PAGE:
The $100 Startup by Chris Guillebeau
Every time I finish a self-help book, I ask myself – Why did I read it? At least for this book The $100 Startup, I have a clear answer – the awesome online marketing campaign by the author. And the publishers especially during author’s book tour in India. When I had first received an intimation of the release of this book, I ignored it. But then was excited about the book when I heard about the book tour and the response to it. Like one of my mentors says – you always learn something from every book. So let me share what I gathered from this book.
The book talks about small but successful entrepreneurs. So you do not hear those rags to riches stories of billionaires. But stories of people who continue to earn more or less the same that they earned in their jobs. But by doing what they like to do rather than what their bosses expect them to do. Did they have a concrete plan or a framework that they followed to be successful? I do not think so. Though looking back you can always put a model around what happened, except for the fact that they all worked hard.
Author coins the term Solopreneurs for entrepreneurs who operate a single person enterprise. And this is a phenomenon that we need to study. As more and more people venture into this. I liked his inference of traditional demographics like Age, Location, Gender, Race, and Income level changing to Interests, Passions, Skills, Beliefs, and Values. Author has touched upon but not deep dived in any of the cases that he mentions in the book.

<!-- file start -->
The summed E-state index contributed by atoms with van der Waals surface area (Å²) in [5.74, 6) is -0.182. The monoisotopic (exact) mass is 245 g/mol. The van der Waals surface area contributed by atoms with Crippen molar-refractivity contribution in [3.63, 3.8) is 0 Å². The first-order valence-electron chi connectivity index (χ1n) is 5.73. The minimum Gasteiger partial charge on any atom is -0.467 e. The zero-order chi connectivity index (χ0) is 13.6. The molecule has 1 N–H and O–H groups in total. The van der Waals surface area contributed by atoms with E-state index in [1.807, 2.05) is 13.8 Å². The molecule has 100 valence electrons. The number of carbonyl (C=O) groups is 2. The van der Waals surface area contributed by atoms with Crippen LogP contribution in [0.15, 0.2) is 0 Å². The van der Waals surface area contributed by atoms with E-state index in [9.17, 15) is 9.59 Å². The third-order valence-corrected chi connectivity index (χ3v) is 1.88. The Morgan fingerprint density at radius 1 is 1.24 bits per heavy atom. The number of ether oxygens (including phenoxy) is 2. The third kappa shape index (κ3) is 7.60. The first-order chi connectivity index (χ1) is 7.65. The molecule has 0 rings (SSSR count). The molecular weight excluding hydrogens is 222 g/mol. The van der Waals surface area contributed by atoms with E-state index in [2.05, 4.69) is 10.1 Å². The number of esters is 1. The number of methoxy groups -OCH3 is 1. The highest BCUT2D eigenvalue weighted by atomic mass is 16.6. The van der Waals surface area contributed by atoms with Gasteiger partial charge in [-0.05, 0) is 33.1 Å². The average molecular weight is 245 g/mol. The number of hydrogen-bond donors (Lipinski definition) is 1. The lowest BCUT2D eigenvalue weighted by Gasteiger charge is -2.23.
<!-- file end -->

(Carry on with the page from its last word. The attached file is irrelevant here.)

He advises wannabe entrepreneurs to find an intersection between your passion and the market needs. And this is usually a tough task. Wherever the intersection does exist it is a very narrow space. And if the entrepreneur shifts the focus to this narrow section, the passion is bound to be lost. His second advice that I liked is the way he presented the concept of Hustling. Where he categorizes entrepreneurs in three categories. Charlatans – who work less but talk a lot. Martyrs – Who work a lot but hardly talk. And Hustler – those who perfectly balance between working and talking about their work.
No doubt this balanced approach works, and how all of us wish we could be hustlers. My question though is that as personalities we are not always equally comfortable or competent doing the talking or the work we like to talk about. The author goes on to share his personal experience of hustling on various social networks especially twitter. He also hustles throughout the book by directing the reader to free resources available on his website for download and use.
A distinct feature of books that feature a lot of people who are not yet well known is that those people help the book get and maintain good ratings.
I would say refer to the website of the book The $100 Startup for the resources that you can potentially use. And if that inspires you to read the book, go ahead.